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Published: Saturday, 11/13/2010

Red ink, black ink

Budget miseries are forcing some departments of Lucas County government to lay off workers and slash spending on vital services such as public safety. At the same time, other county departments and agencies are sitting on huge surpluses of tax dollars. County officials need to make these numbers add up better.

The paradox reflects the absence of centralized budget authority in the county - just one product of a fragmented and wasteful system of government that demands change. That lack of accountability can lead to a poor distribution of county tax and fee revenue. The county also lacks a permanent finance director, and the Board of Commissioners majority is in no hurry to name one.

The board majority and other county elected officials have made clear their disdain for long-term reform proposals. In the meantime, though, individual agencies that are hoarding big surpluses at least should be required to show why that money is neither getting spent on needed services nor returned to taxpayers.

The Blade has reported that Lucas County Children Services and the county's Board of Developmental Disabilities have been running surpluses that are the equivalent of more than one-third of their annual budgets.

The county Recorder's Office, which has an operating budget of $757,000 this year, has squirreled away $1.1 million in an "equipment fund." The Dog Warden's office has a surplus of nearly $1 million in its "dog and kennel fund" - about two-thirds of this year's budget - while adoptable animals are killed because of a lack of proper facilities to house them.

Other county agencies and departments maintain slim reserves, by choice or necessity. Overall, though, the county had more than $200 million left over in various accounts at the start of 2010. That sum is more than half again as large as this year's county general fund budget; the comparison is only suggestive because of the wide array of county funds that have specific purposes supported by dedicated tax levies.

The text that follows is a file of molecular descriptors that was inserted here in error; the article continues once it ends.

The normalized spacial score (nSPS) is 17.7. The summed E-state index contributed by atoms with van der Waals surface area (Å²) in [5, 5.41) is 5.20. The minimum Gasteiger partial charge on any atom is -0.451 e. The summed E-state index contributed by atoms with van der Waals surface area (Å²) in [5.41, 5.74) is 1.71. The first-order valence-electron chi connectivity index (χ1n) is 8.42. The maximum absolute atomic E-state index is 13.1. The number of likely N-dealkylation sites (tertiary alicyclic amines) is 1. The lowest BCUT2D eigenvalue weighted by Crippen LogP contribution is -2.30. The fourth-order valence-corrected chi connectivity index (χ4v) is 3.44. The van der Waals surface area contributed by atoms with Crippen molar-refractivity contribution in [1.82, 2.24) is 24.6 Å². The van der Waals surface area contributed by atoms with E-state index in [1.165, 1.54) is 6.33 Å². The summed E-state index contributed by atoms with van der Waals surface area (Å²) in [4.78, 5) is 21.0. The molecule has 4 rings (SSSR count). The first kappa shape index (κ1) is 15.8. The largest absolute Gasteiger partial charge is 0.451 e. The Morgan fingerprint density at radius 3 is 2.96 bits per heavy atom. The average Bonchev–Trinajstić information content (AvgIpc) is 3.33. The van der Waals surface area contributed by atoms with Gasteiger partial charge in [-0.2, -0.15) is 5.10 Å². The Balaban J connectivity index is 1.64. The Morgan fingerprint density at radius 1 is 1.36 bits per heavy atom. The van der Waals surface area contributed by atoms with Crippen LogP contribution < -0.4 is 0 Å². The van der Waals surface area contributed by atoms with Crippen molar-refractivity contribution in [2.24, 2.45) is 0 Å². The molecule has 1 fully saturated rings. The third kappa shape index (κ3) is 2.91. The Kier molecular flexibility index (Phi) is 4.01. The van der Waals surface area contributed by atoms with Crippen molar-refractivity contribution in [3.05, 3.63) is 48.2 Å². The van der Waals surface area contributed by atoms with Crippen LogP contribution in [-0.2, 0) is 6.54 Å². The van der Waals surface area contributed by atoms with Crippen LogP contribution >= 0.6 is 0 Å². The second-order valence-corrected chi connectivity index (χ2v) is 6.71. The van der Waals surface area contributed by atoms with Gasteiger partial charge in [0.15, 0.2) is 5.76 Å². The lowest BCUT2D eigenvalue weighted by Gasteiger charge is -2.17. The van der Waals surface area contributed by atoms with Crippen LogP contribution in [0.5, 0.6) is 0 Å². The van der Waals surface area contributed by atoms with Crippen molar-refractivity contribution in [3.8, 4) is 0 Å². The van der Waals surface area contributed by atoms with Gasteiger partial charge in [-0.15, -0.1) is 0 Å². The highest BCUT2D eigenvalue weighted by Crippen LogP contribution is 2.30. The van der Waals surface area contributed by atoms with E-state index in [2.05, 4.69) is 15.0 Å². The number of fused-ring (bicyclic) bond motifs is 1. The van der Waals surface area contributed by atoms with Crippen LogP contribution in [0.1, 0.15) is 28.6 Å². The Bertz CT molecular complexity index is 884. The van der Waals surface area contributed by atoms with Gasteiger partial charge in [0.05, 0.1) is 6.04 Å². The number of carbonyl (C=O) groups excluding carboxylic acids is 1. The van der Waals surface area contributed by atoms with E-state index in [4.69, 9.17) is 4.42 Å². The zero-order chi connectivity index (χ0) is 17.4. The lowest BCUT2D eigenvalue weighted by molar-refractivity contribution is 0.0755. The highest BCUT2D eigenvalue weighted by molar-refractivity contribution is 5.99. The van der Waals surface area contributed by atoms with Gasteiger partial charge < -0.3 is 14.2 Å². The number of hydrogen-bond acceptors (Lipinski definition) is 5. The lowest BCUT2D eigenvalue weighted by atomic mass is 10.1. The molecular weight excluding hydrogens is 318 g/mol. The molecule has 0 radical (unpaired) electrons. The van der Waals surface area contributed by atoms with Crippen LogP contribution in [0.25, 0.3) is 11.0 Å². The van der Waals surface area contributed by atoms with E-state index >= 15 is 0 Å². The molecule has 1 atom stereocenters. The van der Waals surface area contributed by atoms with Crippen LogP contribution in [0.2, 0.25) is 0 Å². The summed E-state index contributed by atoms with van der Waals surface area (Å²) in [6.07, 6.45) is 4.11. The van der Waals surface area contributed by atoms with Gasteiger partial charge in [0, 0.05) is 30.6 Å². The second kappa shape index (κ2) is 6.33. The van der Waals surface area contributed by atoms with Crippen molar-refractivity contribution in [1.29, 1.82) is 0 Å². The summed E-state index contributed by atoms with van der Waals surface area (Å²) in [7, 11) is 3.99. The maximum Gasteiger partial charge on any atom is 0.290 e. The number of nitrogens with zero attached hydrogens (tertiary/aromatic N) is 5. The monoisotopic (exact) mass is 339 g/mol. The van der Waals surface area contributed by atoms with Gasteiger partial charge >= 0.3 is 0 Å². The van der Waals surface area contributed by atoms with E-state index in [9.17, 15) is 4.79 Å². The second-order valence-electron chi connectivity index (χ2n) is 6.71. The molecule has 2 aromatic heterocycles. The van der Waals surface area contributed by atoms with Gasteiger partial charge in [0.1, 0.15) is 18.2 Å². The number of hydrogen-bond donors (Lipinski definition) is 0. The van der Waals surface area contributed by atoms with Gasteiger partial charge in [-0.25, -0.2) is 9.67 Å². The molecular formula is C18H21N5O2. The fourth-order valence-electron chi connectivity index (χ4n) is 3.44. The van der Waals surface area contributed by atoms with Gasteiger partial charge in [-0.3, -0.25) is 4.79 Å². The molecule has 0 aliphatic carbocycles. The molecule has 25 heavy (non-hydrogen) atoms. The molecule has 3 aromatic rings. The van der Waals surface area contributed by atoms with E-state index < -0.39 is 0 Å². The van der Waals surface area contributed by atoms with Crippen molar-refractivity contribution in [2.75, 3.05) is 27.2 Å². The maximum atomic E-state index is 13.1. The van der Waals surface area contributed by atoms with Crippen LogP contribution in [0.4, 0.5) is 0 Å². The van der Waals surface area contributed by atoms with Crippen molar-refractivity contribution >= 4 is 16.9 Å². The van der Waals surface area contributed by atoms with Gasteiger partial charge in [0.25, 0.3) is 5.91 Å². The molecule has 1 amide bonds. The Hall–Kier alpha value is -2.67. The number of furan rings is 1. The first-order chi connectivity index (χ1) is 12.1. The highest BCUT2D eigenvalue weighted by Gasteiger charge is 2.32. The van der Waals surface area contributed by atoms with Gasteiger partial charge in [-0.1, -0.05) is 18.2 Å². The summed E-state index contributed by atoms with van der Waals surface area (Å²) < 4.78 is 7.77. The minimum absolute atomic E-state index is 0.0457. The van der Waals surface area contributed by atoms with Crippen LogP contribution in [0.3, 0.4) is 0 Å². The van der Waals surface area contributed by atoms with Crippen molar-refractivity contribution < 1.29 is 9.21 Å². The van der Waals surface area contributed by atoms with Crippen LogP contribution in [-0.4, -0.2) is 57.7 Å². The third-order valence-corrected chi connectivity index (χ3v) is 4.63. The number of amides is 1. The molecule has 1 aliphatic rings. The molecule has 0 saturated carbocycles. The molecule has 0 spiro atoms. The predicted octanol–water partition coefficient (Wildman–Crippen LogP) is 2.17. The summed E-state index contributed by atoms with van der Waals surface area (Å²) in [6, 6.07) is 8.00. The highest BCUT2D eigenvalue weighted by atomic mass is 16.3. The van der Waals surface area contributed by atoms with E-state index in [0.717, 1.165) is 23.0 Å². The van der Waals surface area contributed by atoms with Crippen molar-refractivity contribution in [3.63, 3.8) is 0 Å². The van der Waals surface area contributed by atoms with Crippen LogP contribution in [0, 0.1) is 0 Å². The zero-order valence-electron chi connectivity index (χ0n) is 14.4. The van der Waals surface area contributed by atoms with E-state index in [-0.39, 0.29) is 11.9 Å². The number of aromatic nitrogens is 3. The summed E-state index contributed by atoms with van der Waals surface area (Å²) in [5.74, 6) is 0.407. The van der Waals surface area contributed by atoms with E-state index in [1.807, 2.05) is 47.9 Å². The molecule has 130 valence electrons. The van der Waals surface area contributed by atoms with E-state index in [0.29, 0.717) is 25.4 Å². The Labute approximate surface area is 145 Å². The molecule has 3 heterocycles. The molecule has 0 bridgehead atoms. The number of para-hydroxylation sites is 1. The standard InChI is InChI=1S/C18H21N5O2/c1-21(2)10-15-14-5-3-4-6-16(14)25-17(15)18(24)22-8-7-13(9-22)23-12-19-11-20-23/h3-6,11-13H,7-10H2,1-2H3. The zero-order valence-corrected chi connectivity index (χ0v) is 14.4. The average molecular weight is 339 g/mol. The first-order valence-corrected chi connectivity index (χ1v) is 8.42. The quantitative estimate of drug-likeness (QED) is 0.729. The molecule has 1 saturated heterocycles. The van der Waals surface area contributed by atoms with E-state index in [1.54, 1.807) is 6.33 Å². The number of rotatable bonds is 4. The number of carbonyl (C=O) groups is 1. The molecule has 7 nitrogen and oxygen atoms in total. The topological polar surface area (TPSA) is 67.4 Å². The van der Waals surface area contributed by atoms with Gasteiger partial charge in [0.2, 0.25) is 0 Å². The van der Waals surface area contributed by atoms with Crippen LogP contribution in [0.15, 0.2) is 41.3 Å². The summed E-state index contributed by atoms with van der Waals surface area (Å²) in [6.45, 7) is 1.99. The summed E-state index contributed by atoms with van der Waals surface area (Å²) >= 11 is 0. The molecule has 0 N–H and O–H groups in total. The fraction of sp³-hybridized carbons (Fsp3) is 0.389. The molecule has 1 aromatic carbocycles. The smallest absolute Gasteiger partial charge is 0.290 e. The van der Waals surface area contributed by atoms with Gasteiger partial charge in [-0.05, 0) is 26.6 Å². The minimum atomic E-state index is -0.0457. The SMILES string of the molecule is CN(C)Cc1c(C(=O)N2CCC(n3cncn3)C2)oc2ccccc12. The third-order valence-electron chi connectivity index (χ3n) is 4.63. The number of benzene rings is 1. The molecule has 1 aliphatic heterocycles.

No one would reasonably suggest that county government should spend down its surpluses just for the sake of getting rid of them. Maintaining adequate budget reserves might seem no more than prudent fiscal policy during a stubborn recession.

Officials argue that healthy surpluses help the county maintain both immediate cash flow and its bond rating, thus limiting its cost to borrow money. They note that the state and federal governments are likely to address their own budget problems next year in part by cutting aid to local governments. So holding onto cash now can help prevent big shortfalls later, while enabling agencies and departments to make long-term plans.

All true. But the broad variance in county fund balances suggests an excess of unchecked discretion in the collection of public money. At the very least, it would seem reasonable for all county bodies to use common budget standards for projecting revenues and assessing likely spending needs.

It's equally reasonable to expect agencies that are holding onto big pots of money, which they plan to apply to capital projects or expected growth in service demands, to show progress on those efforts. Otherwise, the money should be reprogrammed or returned wherever that's feasible.

These days, whenever government at any level runs a surplus rather than a deficit, that's man-bites-dog news. But given the size of some of the surpluses in county government, officials need to show it isn't a case of bureaucracy-bites-taxpayer.



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